Off the hook: Students’ grades no longer sent home to mom

Andrea Damewood

Spring Break marked the last time Northwestern students have to camp out next to their mailboxes at home to prevent parents from seeing a bad grade.

To eliminate unnecessary paperwork, the Office of the Registrar decided that unless a student files a request, quarterly grades will only be available on CAESAR and not sent home. Students responsible for passing on grades to their parents.

“We decided to do this for a variety of reasons,” University Registrar Suzanne Anderson said. “Most students see their grades before they are ever printed. Also, most students communicate well with their parents and will tell them their grades.”

However, provisions were placed in the policy that allow parents to sidestep student notification and get grades directly from NU. Hard copies can be sent home if students sign a release. Parents also can request the grades of their children if they are listed as dependants because of The Family Educational Rights and Privacy Act.

Based on other universities’ experiences with similar grade notification policies, Anderson said it rarely is necessary for parents to invoke their right to see the grades.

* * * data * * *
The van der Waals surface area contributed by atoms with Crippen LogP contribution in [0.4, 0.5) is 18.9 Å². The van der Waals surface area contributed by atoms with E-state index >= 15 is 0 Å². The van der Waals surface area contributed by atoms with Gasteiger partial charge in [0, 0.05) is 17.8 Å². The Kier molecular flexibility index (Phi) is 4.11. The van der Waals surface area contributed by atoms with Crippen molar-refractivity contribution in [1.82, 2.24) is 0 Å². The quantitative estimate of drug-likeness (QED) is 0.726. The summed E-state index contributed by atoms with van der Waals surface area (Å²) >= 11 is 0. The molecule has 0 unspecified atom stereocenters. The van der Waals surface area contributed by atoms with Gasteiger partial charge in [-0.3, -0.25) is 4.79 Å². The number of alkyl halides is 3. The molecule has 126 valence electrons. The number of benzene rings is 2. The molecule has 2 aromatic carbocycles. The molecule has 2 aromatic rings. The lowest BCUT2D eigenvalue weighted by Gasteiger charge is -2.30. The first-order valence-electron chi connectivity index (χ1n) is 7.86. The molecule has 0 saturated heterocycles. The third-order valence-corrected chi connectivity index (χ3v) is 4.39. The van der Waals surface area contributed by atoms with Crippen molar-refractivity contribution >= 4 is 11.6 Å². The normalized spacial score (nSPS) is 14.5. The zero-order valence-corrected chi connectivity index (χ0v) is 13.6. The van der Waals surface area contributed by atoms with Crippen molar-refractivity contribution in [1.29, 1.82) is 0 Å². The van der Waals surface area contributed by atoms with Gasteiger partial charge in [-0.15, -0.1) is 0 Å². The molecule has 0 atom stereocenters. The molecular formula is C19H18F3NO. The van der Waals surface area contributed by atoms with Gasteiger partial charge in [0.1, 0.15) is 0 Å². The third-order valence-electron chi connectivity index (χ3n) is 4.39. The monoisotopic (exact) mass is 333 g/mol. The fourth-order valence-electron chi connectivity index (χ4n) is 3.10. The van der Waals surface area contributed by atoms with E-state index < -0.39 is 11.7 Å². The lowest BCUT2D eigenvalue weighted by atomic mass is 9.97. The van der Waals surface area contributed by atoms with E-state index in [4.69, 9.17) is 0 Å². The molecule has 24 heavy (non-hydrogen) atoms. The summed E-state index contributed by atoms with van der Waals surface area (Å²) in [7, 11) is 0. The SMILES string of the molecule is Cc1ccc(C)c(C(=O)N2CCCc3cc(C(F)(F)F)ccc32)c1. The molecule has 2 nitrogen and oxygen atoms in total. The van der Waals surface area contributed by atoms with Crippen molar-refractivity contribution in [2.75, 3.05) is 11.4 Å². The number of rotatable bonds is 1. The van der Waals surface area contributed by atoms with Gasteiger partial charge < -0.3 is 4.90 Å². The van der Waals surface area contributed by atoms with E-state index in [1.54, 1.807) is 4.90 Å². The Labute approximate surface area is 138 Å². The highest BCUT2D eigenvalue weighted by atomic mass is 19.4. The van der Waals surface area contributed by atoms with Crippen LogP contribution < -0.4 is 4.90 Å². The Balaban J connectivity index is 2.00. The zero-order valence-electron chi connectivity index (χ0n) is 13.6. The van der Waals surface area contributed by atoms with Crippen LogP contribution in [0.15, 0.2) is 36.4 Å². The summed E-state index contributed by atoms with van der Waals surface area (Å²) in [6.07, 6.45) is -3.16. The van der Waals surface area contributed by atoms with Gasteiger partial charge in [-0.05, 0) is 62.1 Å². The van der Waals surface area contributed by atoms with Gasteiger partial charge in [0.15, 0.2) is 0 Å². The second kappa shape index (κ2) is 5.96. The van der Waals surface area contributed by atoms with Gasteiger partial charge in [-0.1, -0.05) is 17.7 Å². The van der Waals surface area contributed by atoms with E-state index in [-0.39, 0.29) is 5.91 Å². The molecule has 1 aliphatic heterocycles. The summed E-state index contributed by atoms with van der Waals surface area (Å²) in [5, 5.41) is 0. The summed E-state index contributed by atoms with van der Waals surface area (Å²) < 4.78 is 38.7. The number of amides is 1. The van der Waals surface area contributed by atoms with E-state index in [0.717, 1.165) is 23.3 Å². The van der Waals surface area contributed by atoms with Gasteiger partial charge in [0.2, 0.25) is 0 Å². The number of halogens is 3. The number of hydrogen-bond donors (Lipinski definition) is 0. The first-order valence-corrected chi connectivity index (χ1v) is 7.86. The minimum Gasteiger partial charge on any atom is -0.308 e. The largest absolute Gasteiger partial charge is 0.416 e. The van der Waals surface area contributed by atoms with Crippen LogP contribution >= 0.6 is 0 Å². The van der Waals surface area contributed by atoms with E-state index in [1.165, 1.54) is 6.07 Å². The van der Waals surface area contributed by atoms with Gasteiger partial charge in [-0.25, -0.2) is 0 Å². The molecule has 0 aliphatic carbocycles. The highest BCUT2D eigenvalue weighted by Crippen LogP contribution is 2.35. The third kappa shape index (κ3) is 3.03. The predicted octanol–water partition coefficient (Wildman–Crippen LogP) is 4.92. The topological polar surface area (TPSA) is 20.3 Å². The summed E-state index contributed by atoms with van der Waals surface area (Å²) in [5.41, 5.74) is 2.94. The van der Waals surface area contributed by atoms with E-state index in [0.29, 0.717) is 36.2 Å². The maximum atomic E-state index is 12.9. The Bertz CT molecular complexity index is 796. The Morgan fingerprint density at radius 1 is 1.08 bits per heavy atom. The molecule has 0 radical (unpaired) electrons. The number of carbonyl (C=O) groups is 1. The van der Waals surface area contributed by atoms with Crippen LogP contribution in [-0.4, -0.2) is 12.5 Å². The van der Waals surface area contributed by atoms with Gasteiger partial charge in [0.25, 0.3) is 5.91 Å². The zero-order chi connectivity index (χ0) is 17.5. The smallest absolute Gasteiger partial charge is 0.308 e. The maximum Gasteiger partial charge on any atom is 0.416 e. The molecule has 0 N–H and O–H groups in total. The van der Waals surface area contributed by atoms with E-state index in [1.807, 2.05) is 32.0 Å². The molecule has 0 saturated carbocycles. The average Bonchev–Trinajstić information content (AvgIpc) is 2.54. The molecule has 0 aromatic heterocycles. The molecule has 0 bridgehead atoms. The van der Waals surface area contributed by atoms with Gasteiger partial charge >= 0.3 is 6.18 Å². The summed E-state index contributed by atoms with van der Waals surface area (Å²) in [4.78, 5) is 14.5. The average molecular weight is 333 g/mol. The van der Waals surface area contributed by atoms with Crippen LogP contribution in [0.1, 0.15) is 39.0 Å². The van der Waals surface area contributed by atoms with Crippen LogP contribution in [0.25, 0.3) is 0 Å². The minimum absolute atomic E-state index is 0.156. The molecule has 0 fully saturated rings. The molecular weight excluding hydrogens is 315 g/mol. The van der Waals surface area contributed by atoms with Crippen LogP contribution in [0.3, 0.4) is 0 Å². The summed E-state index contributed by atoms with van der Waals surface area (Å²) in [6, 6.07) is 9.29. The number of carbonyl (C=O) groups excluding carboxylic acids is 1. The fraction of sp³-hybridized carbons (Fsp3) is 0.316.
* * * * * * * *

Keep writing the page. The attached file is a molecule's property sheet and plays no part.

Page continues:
The policy-change process began Fall Quarter when Anderson proposed the change to NU’s Parents’ Board and the Associated Student Government Academic Subcommittee. Despite concerns, both groups approved the proposal.

“We were afraid about not having grades in an official paper form,” said ASG Academic Vice President Tamara Kagel, a Communication junior. “But there were more pressing issues we wanted the registrar to deal with — so if it frees up time, we were happy to help them.”

Some students gave the policy switch a mixed review.

“I never checked my grades at home,” said Sara Sutton, a Weinberg sophomore. “This won’t affect me much.”

Patrick Henry, a Weinberg junior, said he believed that the change would be detrimental because students might lie about their academic progress to their parents.

“I know my mom always liked grades being mailed home so she could see them,” he added.

Anderson said parents were informed of the change in a note enclosed with Winter Quarter grades and through the parents’ e-mail listserv.

NU is one of the last universities in the Association of American Universities to change to a purely electronic grade-notification system. Anderson said she polled 48 universities in the AAU and 75 percent of them did not mail grades home. Others had plans in the works to eliminate mailings.